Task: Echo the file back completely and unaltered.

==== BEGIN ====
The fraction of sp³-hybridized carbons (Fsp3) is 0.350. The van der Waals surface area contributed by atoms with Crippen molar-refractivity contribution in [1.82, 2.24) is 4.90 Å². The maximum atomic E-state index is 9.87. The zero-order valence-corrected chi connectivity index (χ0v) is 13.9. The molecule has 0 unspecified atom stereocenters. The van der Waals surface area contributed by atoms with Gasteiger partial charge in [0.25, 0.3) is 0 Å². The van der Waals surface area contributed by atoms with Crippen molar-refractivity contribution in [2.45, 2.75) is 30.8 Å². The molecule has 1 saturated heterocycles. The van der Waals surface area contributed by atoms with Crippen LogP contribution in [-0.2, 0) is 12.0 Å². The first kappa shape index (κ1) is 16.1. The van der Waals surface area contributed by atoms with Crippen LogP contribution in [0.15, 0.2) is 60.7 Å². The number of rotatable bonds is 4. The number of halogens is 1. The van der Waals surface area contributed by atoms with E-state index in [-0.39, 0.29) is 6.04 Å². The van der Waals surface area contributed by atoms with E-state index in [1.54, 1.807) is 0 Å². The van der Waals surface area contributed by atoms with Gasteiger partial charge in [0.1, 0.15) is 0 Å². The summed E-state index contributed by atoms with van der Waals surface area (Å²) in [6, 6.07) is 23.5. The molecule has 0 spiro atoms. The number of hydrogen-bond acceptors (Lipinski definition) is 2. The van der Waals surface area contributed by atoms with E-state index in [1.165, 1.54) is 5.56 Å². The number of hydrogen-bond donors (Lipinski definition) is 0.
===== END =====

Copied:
The fraction of sp³-hybridized carbons (Fsp3) is 0.350. The van der Waals surface area contributed by atoms with Crippen molar-refractivity contribution in [1.82, 2.24) is 4.90 Å². The maximum atomic E-state index is 9.87. The zero-order valence-corrected chi connectivity index (χ0v) is 13.9. The molecule has 0 unspecified atom stereocenters. The van der Waals surface area contributed by atoms with Gasteiger partial charge in [0.25, 0.3) is 0 Å². The van der Waals surface area contributed by atoms with Crippen molar-refractivity contribution in [2.45, 2.75) is 30.8 Å². The molecule has 1 saturated heterocycles. The van der Waals surface area contributed by atoms with Crippen LogP contribution in [-0.2, 0) is 12.0 Å². The first kappa shape index (κ1) is 16.1. The van der Waals surface area contributed by atoms with Crippen LogP contribution in [0.15, 0.2) is 60.7 Å². The number of rotatable bonds is 4. The number of halogens is 1. The van der Waals surface area contributed by atoms with E-state index in [-0.39, 0.29) is 6.04 Å². The van der Waals surface area contributed by atoms with E-state index in [1.54, 1.807) is 0 Å². The van der Waals surface area contributed by atoms with Gasteiger partial charge in [0.1, 0.15) is 0 Å². The summed E-state index contributed by atoms with van der Waals surface area (Å²) in [6, 6.07) is 23.5. The molecule has 0 spiro atoms. The number of hydrogen-bond acceptors (Lipinski definition) is 2. The van der Waals surface area contributed by atoms with E-state index in [1.165, 1.54) is 5.56 Å². The number of hydrogen-bond donors (Lipinski definition) is 0.